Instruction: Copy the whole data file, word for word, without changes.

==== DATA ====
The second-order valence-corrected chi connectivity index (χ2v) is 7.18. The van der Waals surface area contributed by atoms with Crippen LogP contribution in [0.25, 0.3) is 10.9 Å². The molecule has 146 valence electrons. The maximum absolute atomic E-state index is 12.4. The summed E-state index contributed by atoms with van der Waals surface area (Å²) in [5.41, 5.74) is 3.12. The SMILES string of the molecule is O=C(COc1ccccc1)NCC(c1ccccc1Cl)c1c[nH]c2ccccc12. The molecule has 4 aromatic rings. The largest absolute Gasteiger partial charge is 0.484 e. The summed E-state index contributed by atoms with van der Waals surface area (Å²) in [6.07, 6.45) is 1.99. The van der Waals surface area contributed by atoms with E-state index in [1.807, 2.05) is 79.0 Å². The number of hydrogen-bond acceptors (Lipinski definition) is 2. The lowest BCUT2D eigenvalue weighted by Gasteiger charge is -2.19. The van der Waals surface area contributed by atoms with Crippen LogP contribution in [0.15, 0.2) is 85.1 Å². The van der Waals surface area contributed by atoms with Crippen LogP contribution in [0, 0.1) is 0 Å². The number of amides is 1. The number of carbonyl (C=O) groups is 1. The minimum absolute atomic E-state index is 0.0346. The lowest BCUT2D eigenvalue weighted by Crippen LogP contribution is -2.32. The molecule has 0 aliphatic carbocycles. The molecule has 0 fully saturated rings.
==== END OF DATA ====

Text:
The second-order valence-corrected chi connectivity index (χ2v) is 7.18. The van der Waals surface area contributed by atoms with Crippen LogP contribution in [0.25, 0.3) is 10.9 Å². The molecule has 146 valence electrons. The maximum absolute atomic E-state index is 12.4. The summed E-state index contributed by atoms with van der Waals surface area (Å²) in [5.41, 5.74) is 3.12. The SMILES string of the molecule is O=C(COc1ccccc1)NCC(c1ccccc1Cl)c1c[nH]c2ccccc12. The molecule has 4 aromatic rings. The largest absolute Gasteiger partial charge is 0.484 e. The summed E-state index contributed by atoms with van der Waals surface area (Å²) in [6.07, 6.45) is 1.99. The van der Waals surface area contributed by atoms with E-state index in [1.807, 2.05) is 79.0 Å². The number of hydrogen-bond acceptors (Lipinski definition) is 2. The lowest BCUT2D eigenvalue weighted by Gasteiger charge is -2.19. The van der Waals surface area contributed by atoms with Crippen LogP contribution in [0.15, 0.2) is 85.1 Å². The van der Waals surface area contributed by atoms with Crippen LogP contribution in [0, 0.1) is 0 Å². The number of amides is 1. The number of carbonyl (C=O) groups is 1. The minimum absolute atomic E-state index is 0.0346. The lowest BCUT2D eigenvalue weighted by Crippen LogP contribution is -2.32. The molecule has 0 aliphatic carbocycles. The molecule has 0 fully saturated rings.